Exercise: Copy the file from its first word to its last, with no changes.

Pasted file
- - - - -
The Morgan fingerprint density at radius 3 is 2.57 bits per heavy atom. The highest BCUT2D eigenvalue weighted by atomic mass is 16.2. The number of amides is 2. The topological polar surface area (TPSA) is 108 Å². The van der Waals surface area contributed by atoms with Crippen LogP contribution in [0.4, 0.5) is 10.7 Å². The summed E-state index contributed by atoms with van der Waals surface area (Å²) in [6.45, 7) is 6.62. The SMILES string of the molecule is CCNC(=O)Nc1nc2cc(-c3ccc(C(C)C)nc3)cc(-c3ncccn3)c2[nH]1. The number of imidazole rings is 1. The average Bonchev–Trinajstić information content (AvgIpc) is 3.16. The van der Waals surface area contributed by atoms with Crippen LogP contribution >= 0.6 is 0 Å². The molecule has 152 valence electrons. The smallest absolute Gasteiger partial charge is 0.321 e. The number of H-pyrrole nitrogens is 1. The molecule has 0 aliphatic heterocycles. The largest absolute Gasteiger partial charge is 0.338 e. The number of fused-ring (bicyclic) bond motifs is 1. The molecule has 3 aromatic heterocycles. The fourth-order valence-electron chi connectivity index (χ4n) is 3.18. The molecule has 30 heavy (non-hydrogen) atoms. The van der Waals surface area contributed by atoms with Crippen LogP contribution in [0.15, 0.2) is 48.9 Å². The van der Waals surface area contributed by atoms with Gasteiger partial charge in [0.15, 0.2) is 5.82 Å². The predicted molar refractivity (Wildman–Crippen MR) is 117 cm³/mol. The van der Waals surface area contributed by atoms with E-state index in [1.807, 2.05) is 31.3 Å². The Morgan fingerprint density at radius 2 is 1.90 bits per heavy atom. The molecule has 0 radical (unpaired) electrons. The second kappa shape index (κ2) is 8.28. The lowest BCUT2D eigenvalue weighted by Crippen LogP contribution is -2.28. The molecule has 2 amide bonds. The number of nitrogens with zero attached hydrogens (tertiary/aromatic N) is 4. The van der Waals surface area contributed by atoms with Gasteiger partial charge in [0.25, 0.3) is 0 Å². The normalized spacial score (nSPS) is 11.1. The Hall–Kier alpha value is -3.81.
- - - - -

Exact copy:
The Morgan fingerprint density at radius 3 is 2.57 bits per heavy atom. The highest BCUT2D eigenvalue weighted by atomic mass is 16.2. The number of amides is 2. The topological polar surface area (TPSA) is 108 Å². The van der Waals surface area contributed by atoms with Crippen LogP contribution in [0.4, 0.5) is 10.7 Å². The summed E-state index contributed by atoms with van der Waals surface area (Å²) in [6.45, 7) is 6.62. The SMILES string of the molecule is CCNC(=O)Nc1nc2cc(-c3ccc(C(C)C)nc3)cc(-c3ncccn3)c2[nH]1. The number of imidazole rings is 1. The average Bonchev–Trinajstić information content (AvgIpc) is 3.16. The van der Waals surface area contributed by atoms with Crippen LogP contribution >= 0.6 is 0 Å². The molecule has 152 valence electrons. The smallest absolute Gasteiger partial charge is 0.321 e. The number of H-pyrrole nitrogens is 1. The molecule has 0 aliphatic heterocycles. The largest absolute Gasteiger partial charge is 0.338 e. The number of fused-ring (bicyclic) bond motifs is 1. The molecule has 3 aromatic heterocycles. The fourth-order valence-electron chi connectivity index (χ4n) is 3.18. The molecule has 30 heavy (non-hydrogen) atoms. The van der Waals surface area contributed by atoms with Crippen LogP contribution in [0.15, 0.2) is 48.9 Å². The van der Waals surface area contributed by atoms with Gasteiger partial charge in [0.15, 0.2) is 5.82 Å². The predicted molar refractivity (Wildman–Crippen MR) is 117 cm³/mol. The van der Waals surface area contributed by atoms with E-state index in [1.807, 2.05) is 31.3 Å². The Morgan fingerprint density at radius 2 is 1.90 bits per heavy atom. The molecule has 0 radical (unpaired) electrons. The second kappa shape index (κ2) is 8.28. The lowest BCUT2D eigenvalue weighted by Crippen LogP contribution is -2.28. The molecule has 2 amide bonds. The number of nitrogens with zero attached hydrogens (tertiary/aromatic N) is 4. The van der Waals surface area contributed by atoms with Gasteiger partial charge in [0.25, 0.3) is 0 Å². The normalized spacial score (nSPS) is 11.1. The Hall–Kier alpha value is -3.81.